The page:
The Complete Works in Philosophy, Politics and Morals of the late Dr. Benjamin Franklin, Vol. 1 [of 3]

By Benjamin Franklin

Page 133

bottle. See § 8,
9, 10, 11. But if a man holds in his hands two bottles, one fully
electrified, the other not at all, and brings their hooks together,
he has but half a shock, and the bottles will both remain half
electrified, the one being half discharged, and the other half

7. Place two phials equally charged on a table at five or six inches
distance. Let a cork-ball, suspended by a silk thread, hang between
them. If the phials were both charged through their hooks, the
cork, when it has been attracted and repelled by the one, will not
be attracted, but equally repelled by the other. But if the phials
were charged, the one through the hook, and the other[34] through
the coating, the ball, when it is repelled from one hook, will be as
strongly attracted by the other, and play vigorously between them,
fetching the electric fluid from the one, and delivering it to the
other, till both phials are nearly discharged.

8. When we use the terms of _charging_ and _discharging_ the phial,
it is in compliance with custom, and for want of others more
suitable. Since we are of opinion that there is really no more
electrical fire in the phial after what is called its _charging_,
than before, nor less after its _discharging_; excepting only the
small spark that might be given to, and taken from the non-electric
matter, if separated from the bottle, which spark may not be equal to
a five hundredth part of what is called the explosion.

For if, on the explosion, the electrical fire came out of the bottle
by one part, and did not enter in again by another, then, if a man,
standing on wax, and holding the bottle in one hand, takes the spark
by touching the wire hook with the other, the bottle being thereby
_discharged_, the man would be _charged_; or whatever fire was lost
by one, would be found in the other, since there was no way for its
escape: but the contrary is true.

9. Besides, the phial will not suffer what is called a _charging_,
unless as much fire can go out of it one way, as is thrown in by
another. A phial cannot be charged standing on wax or glass, or
hanging on the prime conductor, unless a communication be formed
between its coating and the floor.

10. But suspend two or more phials on the prime conductor, one
hanging on the tail of the other; and a wire from the last to the
floor, an equal number of turns of the wheel

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Text Comparison with Franklin's Autobiography (Eclectic English Classics)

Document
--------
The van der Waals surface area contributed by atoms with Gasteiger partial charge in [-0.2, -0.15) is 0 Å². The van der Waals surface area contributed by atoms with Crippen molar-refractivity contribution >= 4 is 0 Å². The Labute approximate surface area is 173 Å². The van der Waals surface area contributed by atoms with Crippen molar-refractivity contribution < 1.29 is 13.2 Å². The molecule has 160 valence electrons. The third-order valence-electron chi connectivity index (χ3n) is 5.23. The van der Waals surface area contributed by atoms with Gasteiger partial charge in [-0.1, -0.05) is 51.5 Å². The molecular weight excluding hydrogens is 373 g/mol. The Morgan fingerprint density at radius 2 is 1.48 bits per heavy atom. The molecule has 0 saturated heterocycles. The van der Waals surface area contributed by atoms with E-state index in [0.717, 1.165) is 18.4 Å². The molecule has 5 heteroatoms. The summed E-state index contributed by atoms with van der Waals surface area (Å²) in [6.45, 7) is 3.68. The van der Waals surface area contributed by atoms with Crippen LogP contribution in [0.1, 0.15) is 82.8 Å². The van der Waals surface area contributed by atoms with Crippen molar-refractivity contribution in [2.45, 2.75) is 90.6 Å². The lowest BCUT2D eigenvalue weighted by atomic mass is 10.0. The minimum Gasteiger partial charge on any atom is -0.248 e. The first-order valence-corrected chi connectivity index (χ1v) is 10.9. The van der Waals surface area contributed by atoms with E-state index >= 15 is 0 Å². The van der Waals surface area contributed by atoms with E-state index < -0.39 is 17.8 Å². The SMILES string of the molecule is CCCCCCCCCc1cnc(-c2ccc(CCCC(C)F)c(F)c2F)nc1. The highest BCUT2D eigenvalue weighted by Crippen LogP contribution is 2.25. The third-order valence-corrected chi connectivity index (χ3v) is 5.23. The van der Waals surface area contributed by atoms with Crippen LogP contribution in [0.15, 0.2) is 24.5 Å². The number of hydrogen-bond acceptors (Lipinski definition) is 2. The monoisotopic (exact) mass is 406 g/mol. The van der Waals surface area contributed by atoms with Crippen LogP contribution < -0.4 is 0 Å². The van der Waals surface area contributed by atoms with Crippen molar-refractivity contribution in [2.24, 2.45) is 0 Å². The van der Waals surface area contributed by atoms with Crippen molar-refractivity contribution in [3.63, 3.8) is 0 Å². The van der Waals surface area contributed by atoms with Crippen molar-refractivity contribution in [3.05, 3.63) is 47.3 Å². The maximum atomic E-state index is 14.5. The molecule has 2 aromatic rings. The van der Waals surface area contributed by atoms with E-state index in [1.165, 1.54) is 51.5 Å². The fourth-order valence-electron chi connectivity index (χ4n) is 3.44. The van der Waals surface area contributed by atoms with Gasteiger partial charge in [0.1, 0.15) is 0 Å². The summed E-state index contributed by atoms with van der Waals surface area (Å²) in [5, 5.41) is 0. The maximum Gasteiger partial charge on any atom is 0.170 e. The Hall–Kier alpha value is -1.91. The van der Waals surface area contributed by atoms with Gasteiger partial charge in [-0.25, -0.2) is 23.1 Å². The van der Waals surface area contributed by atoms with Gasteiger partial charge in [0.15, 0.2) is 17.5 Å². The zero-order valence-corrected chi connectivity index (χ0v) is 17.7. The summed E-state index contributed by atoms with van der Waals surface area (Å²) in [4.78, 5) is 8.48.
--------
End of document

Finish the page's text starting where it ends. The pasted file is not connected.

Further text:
Page 1
Page 2
Here we furnished ourselves with fresh provisions, and refreshments of all kinds; and, after a few days, proceeded on our voyage, running southward until we got into the trade winds, and then with them westward till we drew near the coast of America.
Page 16
A question was once, somehow or other, started between Collins and me, of the propriety of educating the female sex in learning, and their abilities for study.
Page 18
And being then, from.
Page 27
She, understanding I was a printer, would have had me stay at that town and follow my business, being ignorant of the stock necessary to begin with.
Page 30
So, there being no copy,[47] but one pair of cases, and the elegy likely to require all the letters, no one could help him.
Page 31
He said I appeared a young man of promising parts, and therefore should be encouraged; the printers at Philadelphia were wretched ones; and, if I would set up there, he made no doubt I should succeed; for his part, he would procure me the public business, and do me every other service in his power.
Page 51
He proposed to take me over as his clerk, to keep his books (in which he would instruct me), copy his letters, and attend the store.
Page 58
But I was scarce fifteen when, after doubting by turns of several points, as I found them disputed in the different books I read, I began to doubt of revelation itself.
Page 66
One Whitemash, a compositor I had known in London, an excellent workman, now came to me, and worked with me constantly and diligently; and I took an apprentice, the son of Aquila Rose.
Page 81
Strengthen my resolutions to perform what that wisdom dictates.
Page 85
"No," said the smith, "turn on, turn on; we shall have it bright by and by; as yet, it is only speckled.
Page 91
industry and frugality as the means of procuring wealth, and thereby securing virtue; it being more difficult for a man in want to act always honestly, as (to use here one of those proverbs) "it is hard for an empty sack to stand upright.
Page 92
Now many of our printers make no scruple of gratifying the malice of individuals by false accusations of the fairest characters among ourselves, augmenting animosity even to the producing of duels; and are, moreover, so indiscreet as to print scurrilous reflections on the government of neighboring states, and even on the conduct of our best national allies, which may be attended with the most pernicious consequences.
Page 93
During the contest an unlucky occurrence hurt his cause exceedingly.
Page 111
[n] To promote that demand I wrote and published a pamphlet entitled, "An Account of the new-invented Pennsylvania Fireplaces; wherein their Construction and Manner of Operation is particularly explained; their Advantages above every other Method of warming Rooms demonstrated; and all Objections that have been raised against the Use of them answered and obviated," etc.
Page 131
Page 133
Page 153
His answer was: "I have given out that she is to sail on Saturday next; but I may let you know, _entre nous_,[192] that if you are there by Monday morning, you will be in time, but do not delay longer.
Page 158
George's Channel, which deceives seamen and caused the loss of Sir Cloudesley Shovel's squadron.